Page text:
Katz Group prescribes business intelligence for drug store chain

Drug-store operator the Katz Group turned to a Linux-based IBM product solution to capture business intelligence that it said has kept senior executives more apprised of sales across the company.

Katz Group for seven months has used the IBM Data Warehousing Balanced Configuration Unit for Linux (BCU), a data warehouse product combining software, server, and storage resources.

The company operates more than 1,800 drug stores in North America under brands such as Rexall and Pharma Plus, along with retail operations, and a national mail-order pharmacy business. Users only saw a portion of their sales business using its previous system, which was based on Informix running on a Sun box, Bill Rohal, director of development at Katz Group in Markham, Ont., said.

“We’re now delivering to sales executives daily sales to their BlackBerries,” said Rohal. “In the past, they were seeing sales once a week.”

Moreover, he said, using the BCU has reduced the sales processing time by 90 per cent.

Although bad motherboards causing minor hardware problems had to be replaced, he described IBM’s Linux product as a “solid performer.”

The drug-store operator wanted to upgrade its MicroStrategy platform because it had encountered problems as it added more users to the old system, Rohal said.

“We talked about for some period of time about getting rid of Informix because it’s a product that’s… mature.” IBM acquired Informix in 2001.

Rohal said Katz Group had also contemplated expanding its data warehouse to include non-pharmacy sales from its front-shop operation and Air Miles program.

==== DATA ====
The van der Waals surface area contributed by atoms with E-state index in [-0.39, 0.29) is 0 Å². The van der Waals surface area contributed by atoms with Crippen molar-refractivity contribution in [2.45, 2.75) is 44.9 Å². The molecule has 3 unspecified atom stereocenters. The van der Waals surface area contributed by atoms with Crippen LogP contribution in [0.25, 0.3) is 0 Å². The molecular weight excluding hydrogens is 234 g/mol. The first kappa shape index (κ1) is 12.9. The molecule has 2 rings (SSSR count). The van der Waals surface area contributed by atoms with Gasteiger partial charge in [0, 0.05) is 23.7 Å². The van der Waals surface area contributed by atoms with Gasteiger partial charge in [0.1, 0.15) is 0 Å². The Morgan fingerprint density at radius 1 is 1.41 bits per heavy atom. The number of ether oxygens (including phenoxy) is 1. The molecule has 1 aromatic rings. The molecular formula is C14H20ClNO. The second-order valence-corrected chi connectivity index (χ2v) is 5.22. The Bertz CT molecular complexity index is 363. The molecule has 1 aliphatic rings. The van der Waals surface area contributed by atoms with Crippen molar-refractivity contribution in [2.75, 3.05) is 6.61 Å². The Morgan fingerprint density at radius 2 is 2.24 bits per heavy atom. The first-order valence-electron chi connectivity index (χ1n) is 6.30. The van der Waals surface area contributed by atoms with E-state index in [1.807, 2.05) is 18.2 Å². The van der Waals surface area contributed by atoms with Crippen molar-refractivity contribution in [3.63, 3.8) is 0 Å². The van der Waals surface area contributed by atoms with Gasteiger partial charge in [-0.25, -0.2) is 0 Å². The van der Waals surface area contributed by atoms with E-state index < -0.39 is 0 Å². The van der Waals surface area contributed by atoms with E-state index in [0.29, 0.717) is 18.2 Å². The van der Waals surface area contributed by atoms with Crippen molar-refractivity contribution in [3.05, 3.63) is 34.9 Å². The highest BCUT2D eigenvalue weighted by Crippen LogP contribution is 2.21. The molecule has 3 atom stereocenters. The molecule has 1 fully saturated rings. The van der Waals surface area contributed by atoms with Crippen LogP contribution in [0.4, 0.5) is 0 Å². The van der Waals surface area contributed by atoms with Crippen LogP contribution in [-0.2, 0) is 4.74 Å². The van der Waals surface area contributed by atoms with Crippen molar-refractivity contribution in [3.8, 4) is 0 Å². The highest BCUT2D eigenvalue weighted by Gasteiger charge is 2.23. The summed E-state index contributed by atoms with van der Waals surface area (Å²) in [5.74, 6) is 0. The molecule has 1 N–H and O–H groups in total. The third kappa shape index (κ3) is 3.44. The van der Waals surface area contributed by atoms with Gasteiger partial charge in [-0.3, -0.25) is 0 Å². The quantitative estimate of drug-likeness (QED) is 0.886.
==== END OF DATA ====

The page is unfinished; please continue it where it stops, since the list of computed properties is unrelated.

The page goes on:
“It was going to at least, at a minimum, double the size of our data warehouse. The Sun box wasn’t capable of supporting that.”

Katz Group considered two products — an IBM BCU and a Dell/Oracle solution – but the company would have to convert its database from Informix in either case.

Katz Group already had an extensive working relationship with IBM, but also chose the software vendor because the data warehouse conversion using the Dell/Oracle option would be done offshore.

“We were uncomfortable…trying to undertake something that major…with people halfway around the world,” said Rohal. “The communications that was necessary on an ongoing basis would have been very difficult…”

He said the project was not driven by cost alone, otherwise Katz Group would have selected Dell.

Richard Wozniak, program director for business intelligence strategy at IBM‘s office in Vancouver, Wash., said many clients see Linux as an opportunity to standardize on a single operating platform but still have the option to use hardware from other vendors.

Financial companies have tended to be at the forefront in adopting the solution, but some health and retail clients have also shown interest, said Wozniak.

“Customers are really spared having to do integration on their own time and at their own cost, and instead can buy the balanced configuration unit with the assurance it’s been pre-tested,” he said.

“Also, they have a clear path should they need to grow that installation. If they decide they need to go from one terabyte to two terabytes, the costs to do that are well-known at the start and are not something they’re going to have to go and negotiate after the fact.”

Wozniak said he could not provide an estimate of how much money BCU will save a company, but suspects it could cost as much as 50 per cent more to buy an equivalent system.

Comment: info@itbusiness.ca

Share on LinkedIn Share with Google+